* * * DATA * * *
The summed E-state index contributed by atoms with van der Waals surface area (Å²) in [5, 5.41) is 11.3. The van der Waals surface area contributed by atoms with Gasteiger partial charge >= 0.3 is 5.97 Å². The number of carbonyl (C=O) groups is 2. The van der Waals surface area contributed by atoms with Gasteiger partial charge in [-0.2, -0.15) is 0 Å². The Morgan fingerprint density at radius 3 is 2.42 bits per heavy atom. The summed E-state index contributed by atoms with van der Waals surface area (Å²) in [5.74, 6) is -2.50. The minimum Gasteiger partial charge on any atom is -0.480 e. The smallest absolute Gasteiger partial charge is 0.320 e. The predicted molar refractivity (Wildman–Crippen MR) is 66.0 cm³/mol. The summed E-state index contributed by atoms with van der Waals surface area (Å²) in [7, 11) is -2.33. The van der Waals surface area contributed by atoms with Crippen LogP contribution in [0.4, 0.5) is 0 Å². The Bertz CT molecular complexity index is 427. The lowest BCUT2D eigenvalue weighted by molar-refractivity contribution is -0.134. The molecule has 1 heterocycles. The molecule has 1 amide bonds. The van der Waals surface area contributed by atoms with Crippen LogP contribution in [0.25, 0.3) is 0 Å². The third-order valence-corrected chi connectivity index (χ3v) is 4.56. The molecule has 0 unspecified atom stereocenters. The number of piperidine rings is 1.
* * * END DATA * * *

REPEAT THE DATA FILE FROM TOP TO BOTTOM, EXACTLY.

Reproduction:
The summed E-state index contributed by atoms with van der Waals surface area (Å²) in [5, 5.41) is 11.3. The van der Waals surface area contributed by atoms with Gasteiger partial charge >= 0.3 is 5.97 Å². The number of carbonyl (C=O) groups is 2. The van der Waals surface area contributed by atoms with Gasteiger partial charge in [-0.2, -0.15) is 0 Å². The Morgan fingerprint density at radius 3 is 2.42 bits per heavy atom. The summed E-state index contributed by atoms with van der Waals surface area (Å²) in [5.74, 6) is -2.50. The minimum Gasteiger partial charge on any atom is -0.480 e. The smallest absolute Gasteiger partial charge is 0.320 e. The predicted molar refractivity (Wildman–Crippen MR) is 66.0 cm³/mol. The summed E-state index contributed by atoms with van der Waals surface area (Å²) in [7, 11) is -2.33. The van der Waals surface area contributed by atoms with Crippen LogP contribution in [0.4, 0.5) is 0 Å². The Bertz CT molecular complexity index is 427. The lowest BCUT2D eigenvalue weighted by molar-refractivity contribution is -0.134. The molecule has 1 heterocycles. The molecule has 1 amide bonds. The van der Waals surface area contributed by atoms with Crippen LogP contribution in [0.25, 0.3) is 0 Å². The third-order valence-corrected chi connectivity index (χ3v) is 4.56. The molecule has 0 unspecified atom stereocenters. The number of piperidine rings is 1.